Airport Operations Human Factors: Injury Prevention

Airport Operations Human Factors

Injury prevention to baggage handling personnel

Injury prevention forms an important part of the airport operations human factors. The causes for the injuries are similar to those contributing to the aircraft and equipment damage. Hence preventing one will help preventing the other. Ergonomics is the name of the human factor component related to the physical body and related tasks and equipment design. The baggage and freight handlers experience the most number of injuries during the airport operations. The manual handling of the baggage and stacking causes more number of injuries to the baggage handlers1

The advances in ergonomics (Human engineering) has resulted in continuous improvements in the design of flight decks and cabins of larger aircraft's, but there should be some improvements made in the areas below the cabin floors to increase the work space for the baggage handlers and thereby reducing the risk of injuries. Since the modern passenger transport aircraft's have narrow compartments for baggage, the baggage handlers are facing a significant proportion of manual handling problems. Manual handling problems refers to physical baggage movements such as loading, stacking and unloading of the baggage.

A survey was conducted by the Flight safety foundation2, which summarizes the opinions of 156 baggage handlers on the different tasks associated with baggage handling which poses severe injury risks. The baggage handlers were questioned based on the following aspects of baggage handling:

  • Work place location
  • Manual handling tasks
  • Engineering Redesigning strategies
  • Procedural and Administrative strategies

The results and analysis of the survey revealed the following

  • The results of the study showed that about 70% of the baggage handlers believed the narrow body compartments of the aircraft as the work place which caused more injuries. All the other work locations were not having any significant risk of injuries.
  • Among the manual handling tasks, pushing bags from the doorways into the compartments and stacking of bags inside the compartments were likely to cause more injuries to the personnel involved.
  • More emphasis was given by the baggage handlers to develop the in-plane baggage stacking and cargo stacking systems. About 78% of the baggage handlers wanted improvements in engineering redesign of the aircraft's to reduce the risk of injuries.
  • On developing procedural and administrative strategies, about 90% of the baggage handlers stressed on the importance of placing tag marks on the bags depending on their heaviness to alert the handlers. Improvement in baggage handling training and baggage handling systems were also the other aspects of importance specified by the baggage handlers.
  • The ergonomic problems of narrow body aircraft compartments have been identified and the aircraft design processes should take into account the incidence that causes the injuries to the handlers. The aircraft manufacturers are the key to develop a long term solution for reducing the risk of injuries to the baggage handlers2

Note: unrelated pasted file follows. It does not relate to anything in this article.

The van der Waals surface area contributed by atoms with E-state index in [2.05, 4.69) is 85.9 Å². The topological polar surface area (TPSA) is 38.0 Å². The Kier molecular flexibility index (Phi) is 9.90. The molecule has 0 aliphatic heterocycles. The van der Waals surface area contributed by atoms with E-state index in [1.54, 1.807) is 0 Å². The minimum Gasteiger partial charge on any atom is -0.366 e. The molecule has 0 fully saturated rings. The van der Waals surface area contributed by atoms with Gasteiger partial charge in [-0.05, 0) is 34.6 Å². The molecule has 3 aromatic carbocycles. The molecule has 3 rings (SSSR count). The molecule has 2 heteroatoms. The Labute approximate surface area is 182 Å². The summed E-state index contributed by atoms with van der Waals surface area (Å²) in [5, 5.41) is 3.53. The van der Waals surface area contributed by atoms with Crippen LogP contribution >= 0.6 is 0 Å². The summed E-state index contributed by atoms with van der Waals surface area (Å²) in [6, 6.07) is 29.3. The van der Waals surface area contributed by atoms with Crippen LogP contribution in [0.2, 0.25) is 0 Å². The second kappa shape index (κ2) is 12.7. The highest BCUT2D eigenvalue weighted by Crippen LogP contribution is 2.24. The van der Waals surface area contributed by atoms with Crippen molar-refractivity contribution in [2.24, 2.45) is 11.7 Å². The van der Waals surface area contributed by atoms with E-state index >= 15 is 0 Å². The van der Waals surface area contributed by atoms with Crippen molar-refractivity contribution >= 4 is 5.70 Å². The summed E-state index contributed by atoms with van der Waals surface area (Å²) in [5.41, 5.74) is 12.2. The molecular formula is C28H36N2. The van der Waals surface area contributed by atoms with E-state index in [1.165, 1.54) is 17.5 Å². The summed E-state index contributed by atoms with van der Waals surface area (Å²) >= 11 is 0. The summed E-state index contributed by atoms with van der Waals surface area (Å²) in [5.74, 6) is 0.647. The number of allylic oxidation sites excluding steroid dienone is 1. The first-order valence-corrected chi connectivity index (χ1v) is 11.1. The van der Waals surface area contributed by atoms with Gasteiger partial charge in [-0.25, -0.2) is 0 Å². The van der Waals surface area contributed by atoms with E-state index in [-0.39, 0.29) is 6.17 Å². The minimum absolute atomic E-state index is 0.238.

Development of Injury prevention programs

  • The engineering redesign program should be developed by the aircraft manufacturers in developing modern narrow body aircraft's with an increased compartment space under the cabin floor, which enables the baggage handlers to work effectively without the risk of being injured.
  • The organizations should develop a safety policy which emphasizes that the employees are a key resource of the company and preventing injuries is very critical.
  • The organizations can train the employees on the principles of ergonomics and proper material handling.
  • The development and enforcement of occupational health and safety regulation should be improved. If engineering solutions cannot be found for manual baggage handling problems, the occupational health and safety regulation can be used to yield an alternative solution.
  • Air Transport associations should play a major role in setting up global standards that accounts for the problems occurring in manual airline baggage handling.
  • An industry wide solution should be developed based on the consensus of baggage handling,for example: reducing the weight of each individual baggage and the airline and cargo companies should label the baggage with the contained amount of weight so that the baggage handlers can prepare for each lift and can assess the injury risk.
  • Ground equipment and aircraft loading systems should not only be provided but they should also be maintained to the desired standard. An equipment failure means manual handling is requires which increases the risk of injury to the personnel as they handle the loads which should be done by the machines.
  • Finally, Investigation can be established to determine the contributing factors and an investigation report can be prepared to establish rules and procedures which help in eliminating the risk of injuries1

Result of a successful Injury prevention program

The employee injury rates show a decrease and the discussion of the human factors issues between the management and employees are improved which may reduce the cause of errors and injuries. Program objectives focus on both employee injury reduction and prevention of equipment damage.

1. FAA (2007). Operator’s manual: Human factors in airport Operations. Retrieved from ATC Vantage Inc on 06 September 2011.
2. FSA (1998).Airport operations - survey of airline baggage handling personnel. Retrieved from Flight safety foundation on 06 September 2011.

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OSHA Ergonomic solutions
This page offers more details about occupational safety and health administration in airport operations.

Contributors to this page

Authors / Editors

Gokul KrishnanGokul Krishnan

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